Fleuron English surnames: essays

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Page 162 - Shallow. Sir Hugh, persuade me not; I will make a Star-chamber matter of it: if he were twenty sir John Falstaffs, he shall not abuse Robert Shallow, esquire. Slender. In the county of Gloster, justice of peace, and coram. Shal. Ay, cousin Slender, and Custalorum. Slen. Ay, and
Page 97 - His lady's taen another mate; Sae we may mak our dinner sweet! O we'll sit on his bonny breist-bane, And we'll pyke out his bonny grey een ; Wi' ae lock o' his gowden hair, We'll theek our nest when it blaws bare! Many a ane for him maks mane, But none sail ken where
Page 163 - Slial. It is an old coat. Evans. The dozen white louses do become an old coat well; it agrees well, passant: 'it is a familiar beast to man and signifies — love. Shal. The luce is the fresh fish; the salt fish is an old coat. The
Page 163 - Ay that we do ; and have done any time these three hundred years. Slen. All his successors, gone before him, have done't; and all his ancestors, that come after him, may: they may give the dozen white luces in their
Page 62 - mete and his soupere. Ful many a fat partrich hadde he in mewe, And many a breme, and many a luce in stewe. Wo was his coke, but if his sauce were Poinant and sharpe, and ready all his gere. His table dormant in his halle alway Stode redy covered
Page 104 - called the Tabard (a herald's coat), and a very famous tavern it was too, which will never be forgotten so long as the name of Chaucer survives. " Befelle, that In that seson on a day In Southwerk at the TABARD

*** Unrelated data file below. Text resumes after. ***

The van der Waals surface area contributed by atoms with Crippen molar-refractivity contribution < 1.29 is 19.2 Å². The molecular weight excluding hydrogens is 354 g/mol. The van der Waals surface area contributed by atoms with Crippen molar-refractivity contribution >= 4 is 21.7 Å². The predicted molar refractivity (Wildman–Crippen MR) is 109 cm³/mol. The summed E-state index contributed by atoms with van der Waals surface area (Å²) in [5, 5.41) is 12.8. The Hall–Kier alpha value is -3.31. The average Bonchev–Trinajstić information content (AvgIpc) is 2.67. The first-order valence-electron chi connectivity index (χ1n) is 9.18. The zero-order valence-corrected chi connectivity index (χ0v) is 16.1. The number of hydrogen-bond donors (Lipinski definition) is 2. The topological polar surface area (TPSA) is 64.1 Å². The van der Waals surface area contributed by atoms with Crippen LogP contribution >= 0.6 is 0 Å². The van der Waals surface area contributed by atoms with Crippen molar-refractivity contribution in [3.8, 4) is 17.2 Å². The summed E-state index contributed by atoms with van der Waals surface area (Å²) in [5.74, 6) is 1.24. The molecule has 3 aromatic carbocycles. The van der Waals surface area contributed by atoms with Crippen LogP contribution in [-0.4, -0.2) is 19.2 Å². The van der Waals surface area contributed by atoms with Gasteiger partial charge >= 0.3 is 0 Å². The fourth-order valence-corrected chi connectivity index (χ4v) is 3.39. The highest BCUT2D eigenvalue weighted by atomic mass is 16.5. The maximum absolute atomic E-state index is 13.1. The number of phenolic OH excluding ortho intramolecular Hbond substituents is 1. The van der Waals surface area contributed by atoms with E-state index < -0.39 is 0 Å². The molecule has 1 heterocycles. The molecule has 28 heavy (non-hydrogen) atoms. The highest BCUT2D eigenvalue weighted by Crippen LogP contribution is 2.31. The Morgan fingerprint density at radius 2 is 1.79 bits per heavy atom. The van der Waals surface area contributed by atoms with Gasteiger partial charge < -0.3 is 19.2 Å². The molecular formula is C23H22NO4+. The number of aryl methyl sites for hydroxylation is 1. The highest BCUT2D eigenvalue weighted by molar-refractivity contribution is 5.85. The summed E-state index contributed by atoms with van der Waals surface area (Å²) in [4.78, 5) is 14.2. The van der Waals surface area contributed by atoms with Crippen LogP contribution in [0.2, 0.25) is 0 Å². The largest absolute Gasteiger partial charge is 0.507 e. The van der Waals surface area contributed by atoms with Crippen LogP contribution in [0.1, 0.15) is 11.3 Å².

Page 237 - wood-cuts by Baxter, cloth, 2s THE FOLKESTONE FIERY SERPENT, together with the Humours of the DOVER MAYOR ; being an ancient Ballad full of Mystery and pleasant conceit, now first collected and printed from the various MS. copies in the possession of the inhabitants of the South-East coast of Kent, with Notes, 12mo. Is
Page 229 - VOCABULARY of EAST ANGLIA, an attempt to record the vulgar tongue of the twin sister counties, NORFOLK and SUFFOLK, as it existed in the last twenty years of the eighteenth century, and still exists; with proof of its antiquity from etymology and
Page 62 - in this compagnie; White was his herd, as is the dayesie. Of his complexion he was sanguin. Wei loved he by the morwe a sop in win[e] To liven in delit was ever his wone, For he was Epicure's owen sone, That held opinion that plein delit Was veraily felicite
Page 116 - be taken to the name of baptism, for that a man cannot have two names of baptism as he may have divers surnames." And again: " It is holden in our antient books that a man may have divers names at divers times, but not divers Christian names."*

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